YOU ARE HERE: LAT HomeCollections

The Nation

Prisoners' Release Is Met With Joy

Four years after their arrest in a drug sting, based on the testimony of a now-discredited undercover officer, 12 inmates taste freedom.

June 17, 2003|Lianne Hart | Times Staff Writer

TULIA, Texas — They stood dazed in the parking lot of the Swisher County Courthouse, 12 men and women in a sea of well-wishers, freed from prison Monday after serving as many as four years on drug convictions that stemmed from the uncorroborated testimony of a discredited undercover officer.

"I just want justice, and to move on with my life," said Kizzie White, 26. "I'm so happy to be with my family and grateful this is almost over."

White was one of 46 Tulia residents, 39 of them black, who were arrested in a 1999 predawn drug raid in this tiny farming community in the Texas panhandle. All were accused of selling powder cocaine to Tom Coleman, a white undercover officer brought in by Swisher County Sheriff Larry Stewart to rid the town of drugs.

Coleman has since been discredited as a witness and indicted on perjury charges.

The former inmates -- 11 blacks and 1 white -- were released on personal-recognizance bonds while the Court of Criminal Appeals and the Texas Board of Pardon and Parole review their cases. A 13th inmate who appeared in court Monday was also granted bail but remained in custody on drug charges in another county.

A crowd was gathering Monday morning when a white prison bus pulled up outside the courthouse. Mattie White, 51, watched intently. The state prison guard's daughter, son, brother and two cousins were among those who shuffled past in shackles and chains. Inside the building, White peered through the window of a courtroom door, caught her daughter's eye, then turned away in tears.

"I just can't stand to see them in shackles, it gets to me," White said later.

White said she survived the four years because "we have people who believed in them. You can't stay angry, it'll eat you up."

When the prisoners filed into a second courtroom a few hours later, the shackles were gone. Kizzie White spotted her mother and blew kisses while her son, Cashawn, 6, squeezed against his grandmother's side and smiled shyly.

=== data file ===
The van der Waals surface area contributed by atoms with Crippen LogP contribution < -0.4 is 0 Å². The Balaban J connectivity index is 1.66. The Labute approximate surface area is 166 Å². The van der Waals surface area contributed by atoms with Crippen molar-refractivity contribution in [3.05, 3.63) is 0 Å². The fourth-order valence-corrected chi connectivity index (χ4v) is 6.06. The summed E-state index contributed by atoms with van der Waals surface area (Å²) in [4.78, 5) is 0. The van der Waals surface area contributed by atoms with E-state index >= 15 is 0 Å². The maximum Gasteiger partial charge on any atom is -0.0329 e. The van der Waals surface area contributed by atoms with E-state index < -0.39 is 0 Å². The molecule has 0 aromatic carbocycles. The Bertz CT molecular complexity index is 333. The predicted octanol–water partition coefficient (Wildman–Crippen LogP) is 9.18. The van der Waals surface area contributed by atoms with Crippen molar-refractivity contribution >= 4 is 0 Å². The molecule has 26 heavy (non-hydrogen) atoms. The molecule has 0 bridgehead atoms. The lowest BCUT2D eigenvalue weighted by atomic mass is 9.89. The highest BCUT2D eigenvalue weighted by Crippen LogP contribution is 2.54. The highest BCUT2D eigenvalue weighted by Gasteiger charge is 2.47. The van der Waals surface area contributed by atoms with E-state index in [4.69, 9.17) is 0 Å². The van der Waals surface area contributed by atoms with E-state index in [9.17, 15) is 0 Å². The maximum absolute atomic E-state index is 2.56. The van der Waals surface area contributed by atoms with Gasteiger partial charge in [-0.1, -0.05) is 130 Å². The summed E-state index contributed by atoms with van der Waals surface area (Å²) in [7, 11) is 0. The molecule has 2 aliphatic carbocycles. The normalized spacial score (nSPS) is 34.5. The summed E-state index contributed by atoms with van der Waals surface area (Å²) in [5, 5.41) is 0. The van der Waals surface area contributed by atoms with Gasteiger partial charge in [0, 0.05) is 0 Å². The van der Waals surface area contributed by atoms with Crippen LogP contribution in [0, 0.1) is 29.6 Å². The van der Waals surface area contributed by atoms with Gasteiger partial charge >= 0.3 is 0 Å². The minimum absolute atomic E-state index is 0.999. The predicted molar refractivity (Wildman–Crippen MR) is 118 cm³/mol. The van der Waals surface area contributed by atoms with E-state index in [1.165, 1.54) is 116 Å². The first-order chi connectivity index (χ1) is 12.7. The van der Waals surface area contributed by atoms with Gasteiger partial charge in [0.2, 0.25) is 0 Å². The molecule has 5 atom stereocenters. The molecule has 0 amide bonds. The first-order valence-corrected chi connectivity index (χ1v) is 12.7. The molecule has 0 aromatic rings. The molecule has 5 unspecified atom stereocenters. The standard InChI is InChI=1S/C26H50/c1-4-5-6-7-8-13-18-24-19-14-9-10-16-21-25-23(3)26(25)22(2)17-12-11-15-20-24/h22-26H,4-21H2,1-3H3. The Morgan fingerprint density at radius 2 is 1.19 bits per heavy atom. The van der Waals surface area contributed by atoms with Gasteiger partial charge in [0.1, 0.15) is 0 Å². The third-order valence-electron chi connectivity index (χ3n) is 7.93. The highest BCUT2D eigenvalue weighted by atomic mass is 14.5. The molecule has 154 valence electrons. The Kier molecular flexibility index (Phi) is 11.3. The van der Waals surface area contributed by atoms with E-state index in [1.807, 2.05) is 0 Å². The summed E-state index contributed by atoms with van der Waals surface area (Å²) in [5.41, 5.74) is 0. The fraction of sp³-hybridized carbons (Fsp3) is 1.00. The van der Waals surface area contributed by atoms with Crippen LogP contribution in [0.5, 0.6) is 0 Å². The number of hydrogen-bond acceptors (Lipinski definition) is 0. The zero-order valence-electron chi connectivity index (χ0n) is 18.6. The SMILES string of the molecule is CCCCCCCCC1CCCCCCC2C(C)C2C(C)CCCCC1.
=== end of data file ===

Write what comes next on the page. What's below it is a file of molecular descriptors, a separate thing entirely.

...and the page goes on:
In arguing for the prisoners' release on bond, Vanita Gupta, a lawyer for the NAACP Legal Defense and Education Fund, told retired state judge Ron Chapman that a "gross failure of the justice system deprived them of the most basic guarantees." None of the prisoners was a flight risk, she said, and releasing them on bond would give them "an opportunity to build up their lives again and their futures."

Defense lawyer Jeff Blackburn said it was "not only the right thing to do from a judicial perspective, but it's the right thing to do because there is a true consensus, a true belief by the people as a whole who want to see justice done."

Special prosecutor Rod Hobson, sitting at the same table as the defense lawyers, said that "in light of everything that's happened, it's in the interest of justice to grant bail."

Judge Chapman set bonds ranging from $20,000 to $200,000, and asked the former inmates "to commit to living your lives within the law as the Lord would have you do."

As court was adjourned, families and friends in the courtroom cheered, then rushed the jury box where the former prisoners were sitting. A sheriff's deputy carrying Cashawn White pushed through the crowd and handed the boy to his mother. "Oh, oh," said Kizzie, hugging her son, unable to speak.

Marvin Barrow made his way to the jury box, bellowing to catch the attention of his uncle. "Heyyyy," he called, waving and grinning widely. "You're here," James Barrow said, bending down to embrace his nephew tightly. "You're here."

Before he was arrested in the drug bust, 60-year-old Joe Moore owned 350 hogs on 30 acres of land. Now, "I've just about lost my whole life," he said. "But I'm doing good. I don't blame nobody. I just want to go on from here."

Moore's lowest point camewhen he was sentenced to 90 years in prison, he said. "I went back to my cell and got on my knees and prayed for help, and he did," Moore said.

Timothy Towery, 29, said he wants to leave Tulia as quickly as possible. "Going through this opened up my eyes to reality, how people can be," he said. "I want to leave here, and put it behind me."

Many of the people arrested in the drug raid, fearing the severe sentences juries gave defendants who went to trial, pleaded guilty in return for reduced prison time. Freddie Brookins, Jr. refused to plead guilty for a crime he did not commit. Monday he said he was relieved to be out of prison, "but it's not over yet. It's still going to be on my mind."

As the defendants went to trial it became clear that the evidence against them came almost exclusively from Coleman, who made no surveillance tapes or audio recordings. Instead, he relied on his memory and the notes he said he wrote on his leg after the drug deals.

Thirty-eight people were convicted as a result of Coleman's uncorroborated testimony. Twenty-two were paroled or served time and were released, leaving 16 at state prisons across Texas. Three others remain jailed because their cases are outside Chapman's jurisdiction.

Los Angeles Times Articles